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Med Gas Res. 2015 Jul 14;5:9. doi: 10.1186/s13618-015-0030-6. eCollection 2015.

Hyperbaric oxygen in chronic traumatic brain injury: oxygen, pressure, and gene therapy.

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Section of Emergency Medicine, Department of Medicine, Louisiana State University School of Medicine, 1542 Tulane Avenue, Rm. 452, Box T4M2, New Orleans, LA 70112 USA.


Hyperbaric oxygen therapy is a treatment for wounds in any location and of any duration that has been misunderstood for 353 years. Since 2008 it has been applied to the persistent post-concussion syndrome of mild traumatic brain injury by civilian and later military researchers with apparent conflicting results. The civilian studies are positive and the military-funded studies are a mixture of misinterpreted positive data, indeterminate data, and negative data. This has confused the medical, academic, and lay communities. The source of the confusion is a fundamental misunderstanding of the definition, principles, and mechanisms of action of hyperbaric oxygen therapy. This article argues that the traditional definition of hyperbaric oxygen therapy is arbitrary. The article establishes a scientific definition of hyperbaric oxygen therapy as a wound-healing therapy of combined increased atmospheric pressure and pressure of oxygen over ambient atmospheric pressure and pressure of oxygen whose main mechanisms of action are gene-mediated. Hyperbaric oxygen therapy exerts its wound-healing effects by expression and suppression of thousands of genes. The dominant gene actions are upregulation of trophic and anti-inflammatory genes and down-regulation of pro-inflammatory and apoptotic genes. The combination of genes affected depends on the different combinations of total pressure and pressure of oxygen. Understanding that hyperbaric oxygen therapy is a pressure and oxygen dose-dependent gene therapy allows for reconciliation of the conflicting TBI study results as outcomes of different doses of pressure and oxygen.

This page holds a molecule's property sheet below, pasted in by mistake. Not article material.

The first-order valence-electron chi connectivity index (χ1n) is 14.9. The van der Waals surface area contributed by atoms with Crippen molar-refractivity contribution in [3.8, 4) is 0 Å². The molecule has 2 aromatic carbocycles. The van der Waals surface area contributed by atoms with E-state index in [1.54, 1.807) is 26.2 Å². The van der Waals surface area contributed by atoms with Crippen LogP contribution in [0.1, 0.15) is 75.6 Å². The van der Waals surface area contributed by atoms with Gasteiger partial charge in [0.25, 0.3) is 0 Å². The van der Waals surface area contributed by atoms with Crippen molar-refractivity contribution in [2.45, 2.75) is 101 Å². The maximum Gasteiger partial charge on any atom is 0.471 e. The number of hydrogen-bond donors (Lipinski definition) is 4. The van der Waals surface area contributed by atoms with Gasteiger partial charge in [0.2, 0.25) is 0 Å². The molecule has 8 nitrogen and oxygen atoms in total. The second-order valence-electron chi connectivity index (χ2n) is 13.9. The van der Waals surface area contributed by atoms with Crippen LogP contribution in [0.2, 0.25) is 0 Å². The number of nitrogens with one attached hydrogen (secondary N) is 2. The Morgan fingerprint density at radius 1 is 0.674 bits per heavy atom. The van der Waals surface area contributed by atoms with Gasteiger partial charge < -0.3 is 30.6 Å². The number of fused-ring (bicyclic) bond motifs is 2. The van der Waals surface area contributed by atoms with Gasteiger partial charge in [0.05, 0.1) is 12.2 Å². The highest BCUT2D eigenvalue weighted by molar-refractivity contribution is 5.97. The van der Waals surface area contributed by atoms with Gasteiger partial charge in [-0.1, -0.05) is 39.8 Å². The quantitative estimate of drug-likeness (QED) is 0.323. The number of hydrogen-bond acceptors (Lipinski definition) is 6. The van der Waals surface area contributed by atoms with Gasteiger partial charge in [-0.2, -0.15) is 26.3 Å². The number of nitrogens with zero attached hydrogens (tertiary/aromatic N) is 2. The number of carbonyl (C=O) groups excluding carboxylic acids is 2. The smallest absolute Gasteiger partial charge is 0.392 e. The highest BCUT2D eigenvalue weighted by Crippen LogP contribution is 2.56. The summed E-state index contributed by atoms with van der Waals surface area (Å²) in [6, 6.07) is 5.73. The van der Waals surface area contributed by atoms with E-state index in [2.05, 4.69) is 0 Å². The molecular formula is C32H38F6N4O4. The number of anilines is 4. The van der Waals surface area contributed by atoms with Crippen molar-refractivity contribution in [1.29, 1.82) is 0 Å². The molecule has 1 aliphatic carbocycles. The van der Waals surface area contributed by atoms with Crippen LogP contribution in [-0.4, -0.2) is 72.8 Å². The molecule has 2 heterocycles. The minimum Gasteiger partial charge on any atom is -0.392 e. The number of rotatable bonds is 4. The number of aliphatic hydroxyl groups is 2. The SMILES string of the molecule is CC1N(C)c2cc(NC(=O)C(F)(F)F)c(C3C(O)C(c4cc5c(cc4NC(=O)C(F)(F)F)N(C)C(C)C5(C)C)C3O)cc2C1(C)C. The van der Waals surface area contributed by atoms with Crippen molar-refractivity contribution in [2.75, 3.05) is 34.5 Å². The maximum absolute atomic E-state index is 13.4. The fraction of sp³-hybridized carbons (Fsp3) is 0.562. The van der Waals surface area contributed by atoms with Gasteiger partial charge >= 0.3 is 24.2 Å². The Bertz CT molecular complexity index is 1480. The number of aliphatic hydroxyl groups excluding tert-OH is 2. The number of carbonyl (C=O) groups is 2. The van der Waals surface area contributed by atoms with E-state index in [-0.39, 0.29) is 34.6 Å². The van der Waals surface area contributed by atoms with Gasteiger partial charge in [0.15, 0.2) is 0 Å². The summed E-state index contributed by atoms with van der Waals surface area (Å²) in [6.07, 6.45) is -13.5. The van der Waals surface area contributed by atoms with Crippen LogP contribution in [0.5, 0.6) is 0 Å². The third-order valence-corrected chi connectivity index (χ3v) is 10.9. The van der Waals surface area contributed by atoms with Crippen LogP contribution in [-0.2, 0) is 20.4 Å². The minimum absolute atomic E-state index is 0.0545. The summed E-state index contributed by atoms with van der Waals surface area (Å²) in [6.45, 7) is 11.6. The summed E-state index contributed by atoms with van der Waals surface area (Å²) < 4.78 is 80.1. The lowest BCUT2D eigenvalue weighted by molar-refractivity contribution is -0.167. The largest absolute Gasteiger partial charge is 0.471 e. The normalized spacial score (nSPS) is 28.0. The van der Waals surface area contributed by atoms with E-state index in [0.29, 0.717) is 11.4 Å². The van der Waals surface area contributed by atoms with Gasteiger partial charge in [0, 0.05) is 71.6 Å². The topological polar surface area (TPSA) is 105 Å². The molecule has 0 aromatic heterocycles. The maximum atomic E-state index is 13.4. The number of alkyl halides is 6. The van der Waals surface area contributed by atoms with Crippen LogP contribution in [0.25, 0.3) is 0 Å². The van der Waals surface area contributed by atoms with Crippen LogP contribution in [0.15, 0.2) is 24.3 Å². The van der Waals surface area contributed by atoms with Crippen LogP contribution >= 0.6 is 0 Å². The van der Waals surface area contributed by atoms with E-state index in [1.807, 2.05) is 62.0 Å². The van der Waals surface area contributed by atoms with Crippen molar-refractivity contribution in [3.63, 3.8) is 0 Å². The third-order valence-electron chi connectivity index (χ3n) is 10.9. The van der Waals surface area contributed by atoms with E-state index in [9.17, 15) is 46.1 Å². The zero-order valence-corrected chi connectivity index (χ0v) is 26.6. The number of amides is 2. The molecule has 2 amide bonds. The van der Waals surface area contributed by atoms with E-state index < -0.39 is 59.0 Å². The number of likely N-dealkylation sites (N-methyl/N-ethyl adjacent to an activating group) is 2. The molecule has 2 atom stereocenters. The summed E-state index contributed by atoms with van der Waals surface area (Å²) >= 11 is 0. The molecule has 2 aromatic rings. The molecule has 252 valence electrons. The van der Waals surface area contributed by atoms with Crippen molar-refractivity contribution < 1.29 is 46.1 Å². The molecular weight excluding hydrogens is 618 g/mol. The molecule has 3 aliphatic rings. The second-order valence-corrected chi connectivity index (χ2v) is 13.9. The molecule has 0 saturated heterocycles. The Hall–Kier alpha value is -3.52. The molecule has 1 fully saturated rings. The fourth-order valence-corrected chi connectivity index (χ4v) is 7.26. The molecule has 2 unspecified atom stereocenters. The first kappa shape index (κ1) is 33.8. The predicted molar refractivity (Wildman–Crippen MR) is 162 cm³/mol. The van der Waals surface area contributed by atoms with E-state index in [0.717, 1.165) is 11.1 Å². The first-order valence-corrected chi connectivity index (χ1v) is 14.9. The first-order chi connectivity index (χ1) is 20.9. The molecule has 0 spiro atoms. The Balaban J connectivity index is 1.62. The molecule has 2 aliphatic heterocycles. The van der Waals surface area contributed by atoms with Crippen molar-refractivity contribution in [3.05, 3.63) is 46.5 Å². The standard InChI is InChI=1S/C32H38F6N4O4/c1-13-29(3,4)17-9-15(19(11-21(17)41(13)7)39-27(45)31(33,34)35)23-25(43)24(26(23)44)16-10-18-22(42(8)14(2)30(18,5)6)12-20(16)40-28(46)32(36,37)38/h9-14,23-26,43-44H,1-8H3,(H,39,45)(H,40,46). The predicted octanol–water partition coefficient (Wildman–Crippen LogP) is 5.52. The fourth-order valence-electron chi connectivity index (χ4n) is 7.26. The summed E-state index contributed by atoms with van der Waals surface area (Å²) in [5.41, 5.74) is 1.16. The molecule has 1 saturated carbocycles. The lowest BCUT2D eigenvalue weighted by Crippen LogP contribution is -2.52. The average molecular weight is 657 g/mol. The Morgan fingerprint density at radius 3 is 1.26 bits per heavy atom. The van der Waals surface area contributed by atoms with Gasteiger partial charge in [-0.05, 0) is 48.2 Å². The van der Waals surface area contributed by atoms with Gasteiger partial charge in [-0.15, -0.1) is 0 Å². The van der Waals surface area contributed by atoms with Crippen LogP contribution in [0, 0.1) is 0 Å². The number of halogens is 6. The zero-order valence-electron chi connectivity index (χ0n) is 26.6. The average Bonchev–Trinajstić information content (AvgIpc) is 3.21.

Brain; Concussion; Gene; Hyperbaric; Injury; Oxygen; Pressure; Therapy; Traumatic; Veteran

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